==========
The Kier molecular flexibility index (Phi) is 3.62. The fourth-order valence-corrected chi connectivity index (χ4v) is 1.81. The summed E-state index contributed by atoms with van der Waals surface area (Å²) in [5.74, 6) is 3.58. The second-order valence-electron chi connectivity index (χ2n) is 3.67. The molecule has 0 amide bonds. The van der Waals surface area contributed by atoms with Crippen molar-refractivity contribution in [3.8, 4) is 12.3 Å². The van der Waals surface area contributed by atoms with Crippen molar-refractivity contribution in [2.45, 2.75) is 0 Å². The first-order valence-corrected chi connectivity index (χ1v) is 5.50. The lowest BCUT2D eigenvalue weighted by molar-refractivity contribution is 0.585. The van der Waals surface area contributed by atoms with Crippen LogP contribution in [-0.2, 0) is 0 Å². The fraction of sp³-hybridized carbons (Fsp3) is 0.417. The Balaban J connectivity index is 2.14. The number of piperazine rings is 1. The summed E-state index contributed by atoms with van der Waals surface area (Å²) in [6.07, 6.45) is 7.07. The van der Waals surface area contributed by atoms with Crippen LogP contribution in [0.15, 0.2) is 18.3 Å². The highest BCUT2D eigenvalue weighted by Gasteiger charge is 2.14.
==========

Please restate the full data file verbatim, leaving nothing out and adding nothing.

The Kier molecular flexibility index (Phi) is 3.62. The fourth-order valence-corrected chi connectivity index (χ4v) is 1.81. The summed E-state index contributed by atoms with van der Waals surface area (Å²) in [5.74, 6) is 3.58. The second-order valence-electron chi connectivity index (χ2n) is 3.67. The molecule has 0 amide bonds. The van der Waals surface area contributed by atoms with Crippen molar-refractivity contribution in [3.8, 4) is 12.3 Å². The van der Waals surface area contributed by atoms with Crippen molar-refractivity contribution in [2.45, 2.75) is 0 Å². The first-order valence-corrected chi connectivity index (χ1v) is 5.50. The lowest BCUT2D eigenvalue weighted by molar-refractivity contribution is 0.585. The van der Waals surface area contributed by atoms with Crippen LogP contribution in [-0.2, 0) is 0 Å². The fraction of sp³-hybridized carbons (Fsp3) is 0.417. The Balaban J connectivity index is 2.14. The number of piperazine rings is 1. The summed E-state index contributed by atoms with van der Waals surface area (Å²) in [6.07, 6.45) is 7.07. The van der Waals surface area contributed by atoms with Crippen LogP contribution in [0.15, 0.2) is 18.3 Å². The highest BCUT2D eigenvalue weighted by Gasteiger charge is 2.14.